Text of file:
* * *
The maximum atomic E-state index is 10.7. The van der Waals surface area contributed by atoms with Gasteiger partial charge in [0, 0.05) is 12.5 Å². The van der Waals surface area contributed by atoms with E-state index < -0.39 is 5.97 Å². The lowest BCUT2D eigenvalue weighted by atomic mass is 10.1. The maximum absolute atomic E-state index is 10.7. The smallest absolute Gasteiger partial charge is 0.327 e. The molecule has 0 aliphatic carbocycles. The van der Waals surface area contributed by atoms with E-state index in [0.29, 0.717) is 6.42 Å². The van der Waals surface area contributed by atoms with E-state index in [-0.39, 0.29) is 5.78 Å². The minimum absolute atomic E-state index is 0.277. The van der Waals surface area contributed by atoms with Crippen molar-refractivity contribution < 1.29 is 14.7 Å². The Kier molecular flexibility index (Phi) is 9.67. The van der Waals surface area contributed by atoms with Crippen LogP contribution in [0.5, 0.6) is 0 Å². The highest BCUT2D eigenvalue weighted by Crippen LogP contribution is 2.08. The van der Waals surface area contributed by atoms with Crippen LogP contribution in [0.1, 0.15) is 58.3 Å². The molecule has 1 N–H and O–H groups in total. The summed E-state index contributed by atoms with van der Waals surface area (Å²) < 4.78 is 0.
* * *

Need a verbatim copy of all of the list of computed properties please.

The maximum atomic E-state index is 10.7. The van der Waals surface area contributed by atoms with Gasteiger partial charge in [0, 0.05) is 12.5 Å². The van der Waals surface area contributed by atoms with E-state index < -0.39 is 5.97 Å². The lowest BCUT2D eigenvalue weighted by atomic mass is 10.1. The maximum absolute atomic E-state index is 10.7. The smallest absolute Gasteiger partial charge is 0.327 e. The molecule has 0 aliphatic carbocycles. The van der Waals surface area contributed by atoms with E-state index in [0.29, 0.717) is 6.42 Å². The van der Waals surface area contributed by atoms with E-state index in [-0.39, 0.29) is 5.78 Å². The minimum absolute atomic E-state index is 0.277. The van der Waals surface area contributed by atoms with Crippen molar-refractivity contribution < 1.29 is 14.7 Å². The Kier molecular flexibility index (Phi) is 9.67. The van der Waals surface area contributed by atoms with Crippen LogP contribution in [0.5, 0.6) is 0 Å². The highest BCUT2D eigenvalue weighted by Crippen LogP contribution is 2.08. The van der Waals surface area contributed by atoms with Crippen LogP contribution in [0.1, 0.15) is 58.3 Å². The molecule has 1 N–H and O–H groups in total. The summed E-state index contributed by atoms with van der Waals surface area (Å²) < 4.78 is 0.